Click to enlarge
We've photographed a number of high profile collections over the years here in the PCGS photography department. Many of them end up getting profiled in numismatic circles, and now and again an exceedingly valuable coin will make the news at more mainstream media outlets, which is always a thrill to see. But nothing really prepared me for how the Saddle Ridge Hoard has captured the attention of the general public.
When we photograph high-value coins one important thing I tend to do is to become as detached from the subject as possible. I love coins, and we truly get some wondrous things to look at. But I cannot get too enthralled by them since I need to keep calm and relaxed when handling them. Just keep cool, take the upmost care, be professional, and try not think about how something may be worth multiple millions of dollars.
I don't want to say that this has all become old-hat by the time we photographed the Saddle Ridge Hoard, but to be honest the significance of it all was completely lost on me when I photographed it. I wasn't really aware of the full story behind it. I just knew there were a lot of gold coins that needed to be photographed. A LOT of gold coins. And not a whole lot of time to do it.
During the Long Beach show at the end of January I photographed the first batch of coins, 30 in total. These were the most valuable pieces of the hoard like the 1866-S No Motto in MS62. Though I'm not an expert on 19th century gold by any means, right away I could tell that these coins had an uncommonly high level of originality. The psychedelic $5 1892-CC also in MS62 is an example of this, and a personal favorite since it looks so unique.
Click to enlarge
Chrissie handled photographing the coins in-holder later at the show which were needed for an upcoming press release. The trickiest part about photographing these coins in the holder isn't necessarily the coin itself, but the special gold foil label.
But you don't want to hear about photographing slabs and labels. What about the coins? Well, most of these coins were $20 Liberties as you well know. I've already photographed thousands of these in the past, but they still can be a challenge. Why? The hardest part of $20 Liberties for me is striking the right balance of lighting on the obverse; Sometimes you get a nice bright cartwheel of luster going on, but a distracting area in the fields can appear where the light drops off and a dark patch lingers making things look a little uneven. We affectionately call these areas of coins where light stubbornly refuses to shine "gutters" in the photo department.
The coins are not homogenous. Most of them had their own personalities in their varying degrees of condition. Some lovely bright lustrous coins practically photographed themselves and only needed a couple of shots. The aforementioned 1892-CC and 1866-S only required 6 shots each in total before I was ready to proceed. Some more circulated examples would have stubborn highlights that needed to be tamed. Some other circulated examples were easy to shoot with their distinguished, worn appearance. Others refused to cooperate for the camera, and shot after shot just would not look right; I took 33 shots of the MS-64 1877-S $20 Lib for example. After such coins a small break would sometimes be needed. All the while we needed to contend with our normal work responsibilities.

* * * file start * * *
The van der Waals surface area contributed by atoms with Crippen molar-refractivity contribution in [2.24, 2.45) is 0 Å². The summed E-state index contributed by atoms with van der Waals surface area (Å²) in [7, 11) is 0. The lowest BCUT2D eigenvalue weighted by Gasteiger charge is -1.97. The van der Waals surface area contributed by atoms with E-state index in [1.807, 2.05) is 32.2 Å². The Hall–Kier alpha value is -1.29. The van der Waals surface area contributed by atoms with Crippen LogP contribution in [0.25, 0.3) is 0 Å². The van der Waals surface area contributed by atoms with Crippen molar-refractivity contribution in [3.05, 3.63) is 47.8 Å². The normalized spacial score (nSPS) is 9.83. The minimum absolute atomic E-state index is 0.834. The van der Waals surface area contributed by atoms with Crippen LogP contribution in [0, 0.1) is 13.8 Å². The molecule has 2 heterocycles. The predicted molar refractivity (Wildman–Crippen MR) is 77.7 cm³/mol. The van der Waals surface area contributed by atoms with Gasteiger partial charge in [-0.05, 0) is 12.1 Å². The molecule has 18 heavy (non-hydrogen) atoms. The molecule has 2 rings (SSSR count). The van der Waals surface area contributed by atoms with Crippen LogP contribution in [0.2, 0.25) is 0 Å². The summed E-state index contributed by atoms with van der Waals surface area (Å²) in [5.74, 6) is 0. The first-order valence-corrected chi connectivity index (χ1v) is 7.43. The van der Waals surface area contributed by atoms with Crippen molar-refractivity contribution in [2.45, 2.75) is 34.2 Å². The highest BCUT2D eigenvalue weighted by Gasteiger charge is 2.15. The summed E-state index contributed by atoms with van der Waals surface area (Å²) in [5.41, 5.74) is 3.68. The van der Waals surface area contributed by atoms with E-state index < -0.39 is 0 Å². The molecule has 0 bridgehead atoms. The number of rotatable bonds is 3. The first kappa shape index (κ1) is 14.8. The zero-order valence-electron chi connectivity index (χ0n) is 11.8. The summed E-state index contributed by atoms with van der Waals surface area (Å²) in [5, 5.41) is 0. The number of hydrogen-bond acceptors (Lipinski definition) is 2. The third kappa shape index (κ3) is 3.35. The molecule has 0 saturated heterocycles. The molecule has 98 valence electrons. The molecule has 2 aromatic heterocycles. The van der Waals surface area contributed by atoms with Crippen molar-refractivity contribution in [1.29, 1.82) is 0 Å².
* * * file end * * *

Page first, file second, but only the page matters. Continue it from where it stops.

Click to enlarge
Chrissie is still pretty new to coin photography, and the Saddle Ridge hoard was definitely a trial by fire for her. She asked a lot of questions, and displayed a great interest in getting the right look needed for the coins. In the middle of February while I was attending the PCGS Members Only Show in Las Vegas, I got word that our deadline for finishing photography had been pushed up and they all needed to be completed as soon as possible. Chrissie really came through and finished the task and completed primary photography.
But that's not the end of it. Assembling and uploading all these images was the next undertaking. This isn't so much difficult as it is very, very time consuming. Chrissie and I would still be struggling to assemble this if it wasn't for Zu, our primary editor. Zu makes sure we get all our photos out as fast as we can, and helps us out in so many ways.
In total we photographed 1427 coins from the Saddle Ridge Hoard.
On February 25th word of the Saddle Ridge Hoard hit the media and caught like wildfire. It was then that the true significance of what we photographed really hit me. Chrissie was traveling to the ANA show when the news broke, and when she arrived I sent her a text telling her to Google "Saddle Ridge" because one of her slab photos was all over the internet much to her surprise. Later that week I received quite a few calls and texts and questions from neighbors about the coins. News vans were visiting the home office. Reports from outlets all over the globe were coming out about the hoard. These coins have truly captured the public's imagination in a way I never would have predicted.
This was a big team effort, and I'm very proud of my team for all that they do. But we're only a small department here at PCGS, part of a much larger team from receiving, to grading, to sealing, to verifying, and the folks in our IT department, and so many more. We're all excited about the Saddle Ridge Hoard and the attention it has garnered, and it is a thrill to know we all played a little part in the story.